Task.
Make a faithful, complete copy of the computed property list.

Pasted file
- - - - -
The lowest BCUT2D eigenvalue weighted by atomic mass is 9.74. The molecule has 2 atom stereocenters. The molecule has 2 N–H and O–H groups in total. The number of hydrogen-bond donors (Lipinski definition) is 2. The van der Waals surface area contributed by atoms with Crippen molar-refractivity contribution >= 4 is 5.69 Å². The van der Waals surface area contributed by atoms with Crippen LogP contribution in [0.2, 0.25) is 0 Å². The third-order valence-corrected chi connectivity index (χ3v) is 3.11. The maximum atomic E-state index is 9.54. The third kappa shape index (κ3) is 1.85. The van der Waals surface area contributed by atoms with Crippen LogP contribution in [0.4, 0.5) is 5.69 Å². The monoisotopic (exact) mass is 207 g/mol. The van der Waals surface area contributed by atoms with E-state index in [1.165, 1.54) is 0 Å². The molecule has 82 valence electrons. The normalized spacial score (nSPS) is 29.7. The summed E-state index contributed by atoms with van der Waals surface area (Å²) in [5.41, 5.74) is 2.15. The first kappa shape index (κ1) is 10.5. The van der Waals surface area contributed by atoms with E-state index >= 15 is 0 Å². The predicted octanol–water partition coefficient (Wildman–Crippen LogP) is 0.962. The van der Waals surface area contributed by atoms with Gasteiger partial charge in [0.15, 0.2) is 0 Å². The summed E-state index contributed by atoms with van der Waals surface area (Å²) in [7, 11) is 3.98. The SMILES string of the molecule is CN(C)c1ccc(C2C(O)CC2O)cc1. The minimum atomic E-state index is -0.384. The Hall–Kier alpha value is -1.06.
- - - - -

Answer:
The lowest BCUT2D eigenvalue weighted by atomic mass is 9.74. The molecule has 2 atom stereocenters. The molecule has 2 N–H and O–H groups in total. The number of hydrogen-bond donors (Lipinski definition) is 2. The van der Waals surface area contributed by atoms with Crippen molar-refractivity contribution >= 4 is 5.69 Å². The van der Waals surface area contributed by atoms with Crippen LogP contribution in [0.2, 0.25) is 0 Å². The third-order valence-corrected chi connectivity index (χ3v) is 3.11. The maximum atomic E-state index is 9.54. The third kappa shape index (κ3) is 1.85. The van der Waals surface area contributed by atoms with Crippen LogP contribution in [0.4, 0.5) is 5.69 Å². The monoisotopic (exact) mass is 207 g/mol. The van der Waals surface area contributed by atoms with E-state index in [1.165, 1.54) is 0 Å². The molecule has 82 valence electrons. The normalized spacial score (nSPS) is 29.7. The summed E-state index contributed by atoms with van der Waals surface area (Å²) in [5.41, 5.74) is 2.15. The first kappa shape index (κ1) is 10.5. The van der Waals surface area contributed by atoms with E-state index >= 15 is 0 Å². The predicted octanol–water partition coefficient (Wildman–Crippen LogP) is 0.962. The van der Waals surface area contributed by atoms with Gasteiger partial charge in [0.15, 0.2) is 0 Å². The summed E-state index contributed by atoms with van der Waals surface area (Å²) in [7, 11) is 3.98. The SMILES string of the molecule is CN(C)c1ccc(C2C(O)CC2O)cc1. The minimum atomic E-state index is -0.384. The Hall–Kier alpha value is -1.06.